A piece in today’s New York Post reminded us to share information about age discrimination. So many times job seekers may say they removed their year of graduation from college or even nipped and tucked a few jobs so it wouldn’t look like they were overqualified in the work force for two or three decades.
While we think the experience is golden and may be the reason why you get considered for a job in the first place, aging itself can create topics for discussion. For instance, a reader is approaching the age of 40 and his or her father indicated form his own experience it’s very difficult to get promoted after that milestone birthday.
To set the record straight, Gregory Giangrande, chief human resources officer at Time, Inc., explained:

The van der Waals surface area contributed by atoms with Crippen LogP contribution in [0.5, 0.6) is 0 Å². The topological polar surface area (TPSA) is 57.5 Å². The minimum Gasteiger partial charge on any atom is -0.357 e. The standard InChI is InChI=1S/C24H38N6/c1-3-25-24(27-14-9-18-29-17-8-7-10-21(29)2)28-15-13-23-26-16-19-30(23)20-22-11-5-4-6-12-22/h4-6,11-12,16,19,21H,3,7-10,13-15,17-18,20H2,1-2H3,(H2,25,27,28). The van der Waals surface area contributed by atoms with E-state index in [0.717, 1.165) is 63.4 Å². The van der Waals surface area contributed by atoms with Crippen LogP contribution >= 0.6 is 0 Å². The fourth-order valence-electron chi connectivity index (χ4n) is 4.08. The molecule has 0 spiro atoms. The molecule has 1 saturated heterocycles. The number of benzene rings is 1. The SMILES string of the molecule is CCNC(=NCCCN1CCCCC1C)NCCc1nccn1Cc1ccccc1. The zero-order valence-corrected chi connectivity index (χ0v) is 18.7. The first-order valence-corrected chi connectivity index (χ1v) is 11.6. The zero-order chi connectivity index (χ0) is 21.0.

“He may have been referring to a law Congress passed in 1967, the Age Discrimination in Employment Act. This act actually protects individuals who are 40 years of age or older from discrimination, with respect to any term, condition or privilege of employment — including hiring, firing, promotion, layoff, compensation, benefits, job assignments and training.”
Even though the law is intact, some people may point a finger to not advancing at work or not getting a new job based on their age. He adds, “The fact is, 40 may have been considered “old” in employment terms a half-century ago when the law was written, but it’s a ridiculous threshold today and needs to be revised.”
So it’s important to not get caught up with age. After all, it’s merely a number. Instead of focusing on that, look forward being an active contributor on your team, a productive employee and quintessential leader. Be friendly and cordial, professional and polished, and most of all, positive. Your work and everything you pour into it should speak for itself.
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